Updated: Jun 10
The pandemic is not yet over, but already the long-lasting impacts on frontline workers are evident. With Friends of the Earth, Grace Duncan takes a look at the lasting impacts of COVID-19 on frontline workers in the UK, and the further challenges that the impact of climate change may bring them. She finds a call for better government support for essential professions in the UK to be able to protect themselves from the impacts of climate crisis.
The coronavirus crisis has fundamentally changed society. While the disasters of the last year have been manifold, the appreciation we are seeing for front-line workers is long overdue. People previously branded ‘low-skilled’ by Priti Patel are now seen as the some of the most important members of society. As the climate crisis worsens, the Western World will feel its effects more closely and global issues like pandemics are expected to continue. So, while we may have clapped for carers on the doorsteps for the first few months of lockdown, it is unlikely that it will be the last time they will bear the brunt of society’s crisis. As the planet deteriorates further, how will frontline workers jobs change and how can we better support them than we have during this pandemic?
The long-lasting impacts of the pandemic on frontline workers
The pandemic turned the worlds of frontline workers upside down as they took on emotional and physical burdens to keep the country moving in a time of crisis. Despite everything experienced by workers over the last year, the all-consuming nature of the pandemic can perhaps be seen most explicitly in the toll on their mental health. For Dr Chris Newman, a GP who volunteered to work in the Nightingale Hospitals said, ‘There was a lot of powerlessness and that is why I decided to go to the Nightingale in the first place – so I could feel like I was doing something.’
‘The staff there had all volunteered to help out so there was a sense of unity and co-learning as we were trying to figure out how best to manage the situation. We had people who didn’t have the level of training you would hope, we had GPs monitoring intensive care patients like I was.’
Teachers also had to go above and beyond their normal role, Constance Handley, a teacher in North London, said that during the pandemic, ‘I think it became this completely different sphere, almost social worker-esque... While we have always had that vision of the bigger picture for the child, now it was a real concern of what is going on at home? And how is that impacting them, because it impacts them so directly?’
'We are nowhere near being self-sufficient'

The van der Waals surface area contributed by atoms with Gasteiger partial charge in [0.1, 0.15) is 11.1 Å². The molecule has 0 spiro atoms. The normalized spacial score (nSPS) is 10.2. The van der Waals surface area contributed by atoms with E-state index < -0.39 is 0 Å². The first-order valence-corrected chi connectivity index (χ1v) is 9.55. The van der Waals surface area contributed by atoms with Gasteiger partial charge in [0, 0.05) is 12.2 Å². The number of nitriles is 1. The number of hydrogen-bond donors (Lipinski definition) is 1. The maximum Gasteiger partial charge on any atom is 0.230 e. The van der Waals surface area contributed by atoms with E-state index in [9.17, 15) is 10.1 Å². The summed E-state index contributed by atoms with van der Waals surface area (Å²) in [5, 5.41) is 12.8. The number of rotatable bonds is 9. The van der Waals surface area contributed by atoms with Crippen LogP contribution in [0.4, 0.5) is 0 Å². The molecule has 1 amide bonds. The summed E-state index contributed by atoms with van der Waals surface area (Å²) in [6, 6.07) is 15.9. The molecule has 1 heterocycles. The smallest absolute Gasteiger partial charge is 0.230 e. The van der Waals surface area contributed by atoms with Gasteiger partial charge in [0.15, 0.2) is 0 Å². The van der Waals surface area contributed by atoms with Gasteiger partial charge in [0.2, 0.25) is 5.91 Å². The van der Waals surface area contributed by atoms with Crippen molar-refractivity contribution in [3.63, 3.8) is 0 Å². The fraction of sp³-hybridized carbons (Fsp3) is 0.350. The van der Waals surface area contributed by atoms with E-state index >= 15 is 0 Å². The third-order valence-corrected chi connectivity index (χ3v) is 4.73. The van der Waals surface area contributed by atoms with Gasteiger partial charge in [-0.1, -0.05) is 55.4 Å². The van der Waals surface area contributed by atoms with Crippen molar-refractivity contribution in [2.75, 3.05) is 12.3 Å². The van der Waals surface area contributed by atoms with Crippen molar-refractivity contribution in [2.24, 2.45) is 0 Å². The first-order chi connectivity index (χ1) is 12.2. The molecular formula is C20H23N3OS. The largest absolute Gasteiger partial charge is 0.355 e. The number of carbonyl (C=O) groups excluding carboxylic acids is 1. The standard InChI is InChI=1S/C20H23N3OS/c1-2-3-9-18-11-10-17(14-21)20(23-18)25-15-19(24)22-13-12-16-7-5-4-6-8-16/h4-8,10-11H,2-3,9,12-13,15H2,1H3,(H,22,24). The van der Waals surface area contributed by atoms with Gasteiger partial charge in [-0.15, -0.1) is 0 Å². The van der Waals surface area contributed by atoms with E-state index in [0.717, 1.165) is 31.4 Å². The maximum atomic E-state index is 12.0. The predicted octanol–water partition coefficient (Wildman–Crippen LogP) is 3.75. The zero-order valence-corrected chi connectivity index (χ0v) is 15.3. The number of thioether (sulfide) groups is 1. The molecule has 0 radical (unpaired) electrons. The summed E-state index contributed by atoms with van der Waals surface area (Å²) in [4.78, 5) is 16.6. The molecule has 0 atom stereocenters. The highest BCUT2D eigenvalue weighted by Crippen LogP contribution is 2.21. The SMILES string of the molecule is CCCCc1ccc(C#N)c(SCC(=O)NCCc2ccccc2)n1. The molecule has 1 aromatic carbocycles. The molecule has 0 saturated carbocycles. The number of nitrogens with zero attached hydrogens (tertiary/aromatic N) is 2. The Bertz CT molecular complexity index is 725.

For many front-line workers, extra responsibilities and priorities have left a lasting impact. Rachel Dring, Co-founder of Crop Drop, a vegetable box subscription company, said that farmers experienced a ‘surge in demand in local food across the whole sector and that meant all those winter stores of food were used up very quickly and we had to source more from Europe than usual. What we discovered was that we are nowhere near being self-sufficient.’
This has had a lifechanging impact on farmers; ‘I know one [large organic] farm that has gone out of business because of the combination of COVID, Brexit and extreme weather meant that they had to cut their losses really. That is a real shame because we just don’t have enough organic farms in this country to meet demand.’
Farming is not the only front-line work set to see losses. Recent research has shown that one in four NHS workers are more likely to quit the NHS than they were pre-pandemic. A similar trend can be seen in transport, according to Kenny Gillespie, a taxi driver in Glasgow. He believes that many taxi drivers are having to leave the job some of them have had for over 20 years.
'I have not spoken to a taxi driver who hasn’t had the same concerns: am I going to catch COVID? How am I going to pay the bills?'
For Kenny, much of this can be traced back to the pressures of the job and the lack of lockdown work: there were ‘2,500 taxi drivers all vying for the same bit of work at the same time.’ He added, ‘I have not spoken to a taxi driver who hasn’t had the same concerns: am I going to catch COVID? How am I going to pay the bills? How am I going to put food on the table for my family? How long is this going to go on?’
Repeating crises: climate and its ongoing impacts on frontline workers
Many of these concerns are not going to go away overnight, and in fact, are likely to worsen. Connor Schwartz, climate campaigner at Friends of the Earth said that the impact on front-line workers was likely to be extensive, ‘the climate crisis isn’t only a distant threat to other countries, it’s already causing devastation right here in the UK. If things don’t change, we’re at risk of seeing so many different professions having to fight even more obstacles as they work to keep our communities going. This means farmers struggling through heatwaves followed by downpours, carers overwhelmed with patients suffering from excess heat, fire and rescue responding to more and more wildfires and floods, and countless more workers facing extreme weather.’